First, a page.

Akin to this, the internationalized yet fiercely unbalanced nature of the academic job market affects precarious researchers’ ability to attend conferences. Once again, many of the conferences that are seen as key to our success as young scholars carving out personal brands are held stateside. This is creating a deep imbalance, whereby those who have the means to rely on savings are able to plough personal funds into conferences with hefty costs attached. Entrenching this issue further is academia’s proclivity for reimbursing students rather than paying costs up front, meaning many are cut off from applying for scholarships at all, especially those who are self-funding their PhDs or currently holding short-term posts. Attending conferences in the UK rarely allows one to circumnavigate costs, as registration fees, hotels, dinners and travel require researchers to have a large budget immediately available to them. When we talk of globalization, transnationalism, internationalism and exchange, we need to ask who these processes are benefitting, and to what end. As it stands, our internationalized market still primarily serves to platform scholars with highly rarefied kinds of cultural and economic capital, creating a divide between those who are researching and the subjects of their research. Look around the conference hall or the management meeting: what kinds of researcher do you see? More importantly, who is omitted? The answer might be an uncomfortable truth, but it is one that elucidates the relationship between precarity and the academy.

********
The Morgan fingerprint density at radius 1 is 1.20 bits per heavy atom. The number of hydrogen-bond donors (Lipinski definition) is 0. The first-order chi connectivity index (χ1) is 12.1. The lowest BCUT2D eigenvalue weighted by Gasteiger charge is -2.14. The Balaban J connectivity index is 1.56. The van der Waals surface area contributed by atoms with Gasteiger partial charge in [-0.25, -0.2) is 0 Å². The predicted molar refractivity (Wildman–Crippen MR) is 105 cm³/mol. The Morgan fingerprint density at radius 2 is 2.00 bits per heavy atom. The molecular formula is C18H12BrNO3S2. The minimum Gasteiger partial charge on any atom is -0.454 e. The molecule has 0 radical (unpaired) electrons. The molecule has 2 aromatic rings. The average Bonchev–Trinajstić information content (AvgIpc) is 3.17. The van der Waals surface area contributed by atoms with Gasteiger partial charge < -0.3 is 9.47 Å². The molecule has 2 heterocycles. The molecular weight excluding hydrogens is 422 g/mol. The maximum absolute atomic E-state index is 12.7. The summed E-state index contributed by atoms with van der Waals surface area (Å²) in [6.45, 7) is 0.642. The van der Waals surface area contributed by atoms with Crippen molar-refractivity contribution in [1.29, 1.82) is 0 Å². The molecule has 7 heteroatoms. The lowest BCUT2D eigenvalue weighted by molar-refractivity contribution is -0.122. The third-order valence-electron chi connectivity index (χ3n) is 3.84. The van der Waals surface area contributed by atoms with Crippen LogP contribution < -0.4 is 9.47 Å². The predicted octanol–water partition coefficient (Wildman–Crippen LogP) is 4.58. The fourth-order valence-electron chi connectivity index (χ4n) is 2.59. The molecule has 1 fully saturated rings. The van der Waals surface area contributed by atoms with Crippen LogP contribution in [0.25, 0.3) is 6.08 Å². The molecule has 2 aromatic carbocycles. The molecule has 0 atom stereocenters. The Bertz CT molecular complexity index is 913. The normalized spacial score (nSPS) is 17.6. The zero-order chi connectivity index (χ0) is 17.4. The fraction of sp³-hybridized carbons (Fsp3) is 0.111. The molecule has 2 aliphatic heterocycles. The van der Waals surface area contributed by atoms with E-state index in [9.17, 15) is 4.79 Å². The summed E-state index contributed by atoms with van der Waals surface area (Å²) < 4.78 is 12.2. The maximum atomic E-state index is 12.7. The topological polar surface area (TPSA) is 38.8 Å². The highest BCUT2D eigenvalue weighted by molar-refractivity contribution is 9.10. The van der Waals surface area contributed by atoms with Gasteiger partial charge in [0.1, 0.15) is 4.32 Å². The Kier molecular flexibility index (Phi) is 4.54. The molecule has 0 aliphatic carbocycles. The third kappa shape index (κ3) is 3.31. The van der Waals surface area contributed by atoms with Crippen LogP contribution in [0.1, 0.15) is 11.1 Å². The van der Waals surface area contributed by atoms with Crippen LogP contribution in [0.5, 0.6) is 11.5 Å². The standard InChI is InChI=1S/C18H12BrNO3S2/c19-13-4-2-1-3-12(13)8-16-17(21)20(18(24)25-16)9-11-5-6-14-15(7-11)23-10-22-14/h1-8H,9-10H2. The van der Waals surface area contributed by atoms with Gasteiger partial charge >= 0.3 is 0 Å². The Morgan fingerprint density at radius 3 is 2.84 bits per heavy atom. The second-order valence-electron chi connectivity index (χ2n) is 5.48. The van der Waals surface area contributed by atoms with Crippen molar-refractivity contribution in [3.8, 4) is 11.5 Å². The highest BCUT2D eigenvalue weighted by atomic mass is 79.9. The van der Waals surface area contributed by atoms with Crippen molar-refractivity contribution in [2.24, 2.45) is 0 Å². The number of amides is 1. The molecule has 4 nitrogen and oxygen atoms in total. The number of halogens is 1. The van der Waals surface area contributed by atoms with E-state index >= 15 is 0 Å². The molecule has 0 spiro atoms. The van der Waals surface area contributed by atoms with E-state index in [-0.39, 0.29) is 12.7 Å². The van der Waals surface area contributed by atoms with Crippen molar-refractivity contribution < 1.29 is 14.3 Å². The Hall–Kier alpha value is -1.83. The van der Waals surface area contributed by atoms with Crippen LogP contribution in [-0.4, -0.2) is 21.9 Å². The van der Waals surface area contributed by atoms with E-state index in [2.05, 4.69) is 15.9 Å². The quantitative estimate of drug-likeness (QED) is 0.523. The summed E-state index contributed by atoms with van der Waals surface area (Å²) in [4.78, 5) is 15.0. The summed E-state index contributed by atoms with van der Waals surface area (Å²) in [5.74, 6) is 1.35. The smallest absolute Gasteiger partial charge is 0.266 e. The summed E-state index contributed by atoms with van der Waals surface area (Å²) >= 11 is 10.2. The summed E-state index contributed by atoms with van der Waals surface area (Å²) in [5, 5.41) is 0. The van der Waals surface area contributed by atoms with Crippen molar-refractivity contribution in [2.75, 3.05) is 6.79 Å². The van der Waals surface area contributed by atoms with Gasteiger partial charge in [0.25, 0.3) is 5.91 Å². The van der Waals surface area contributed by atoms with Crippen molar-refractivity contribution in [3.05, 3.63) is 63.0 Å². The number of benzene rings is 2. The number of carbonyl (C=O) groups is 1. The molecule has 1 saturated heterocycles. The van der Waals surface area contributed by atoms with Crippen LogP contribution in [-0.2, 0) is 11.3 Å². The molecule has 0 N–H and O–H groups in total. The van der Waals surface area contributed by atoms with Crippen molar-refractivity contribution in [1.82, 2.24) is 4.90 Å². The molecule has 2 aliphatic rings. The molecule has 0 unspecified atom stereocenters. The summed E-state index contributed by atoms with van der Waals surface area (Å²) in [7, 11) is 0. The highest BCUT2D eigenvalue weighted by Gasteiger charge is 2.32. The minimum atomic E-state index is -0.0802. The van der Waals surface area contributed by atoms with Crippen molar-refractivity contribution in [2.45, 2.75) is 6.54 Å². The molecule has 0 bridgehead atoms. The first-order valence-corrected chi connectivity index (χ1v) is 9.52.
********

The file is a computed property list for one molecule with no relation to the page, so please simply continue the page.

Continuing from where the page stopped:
State of the Nation: Precarity and the UK
The central concerns of precarity feed off one another. Siphoning our wages into research trips inflates our sense of economic unease. Abstaining from such trips amplifies deep-seated anxieties about not performing to the best of our abilities. On a broader scale, the state of academic wellbeing in the UK reflects these concerns, and this issue is not a new one. In 2014, Academics Anonymous discussed the “culture of acceptance around mental health issues in academia,” while the McPin Foundation stated they were “concerned about the mental health of PhD students.” In 2017, a paper in Research Policy found that PhD students are 2.4 times more likely to develop mental health problems than degree-holders in the general population, while 51 per cent of PhD students suffered from at least two of 12 symptoms that are indicators of psychological distress. We give these conditions a euphemistic name that covers the symptoms and masks the depth of the issue: “Burn-out”. We are burnt-out, we have shone too brightly, used our energy too quickly. These are things we should learn to “balance,” a code meaning “mitigate” or “cover up.” Within modernist studies, anecdotal findings reflect similar concerns. In a survey conducted by the British Association of Modernist Studies (BAMS) and presented at New Work in Modernist Studies in 2017, researchers found that scholars had considered leaving academia for better stability, a suitable work-life balance and greater personal wellbeing. Follow-up case studies collected in 2018 continue to illuminate the depth of the issue: responses show that precarity has exacerbated pre-existing disabilities, deepened feelings of exclusion for migrant scholars and worn self-funded PhDs thin.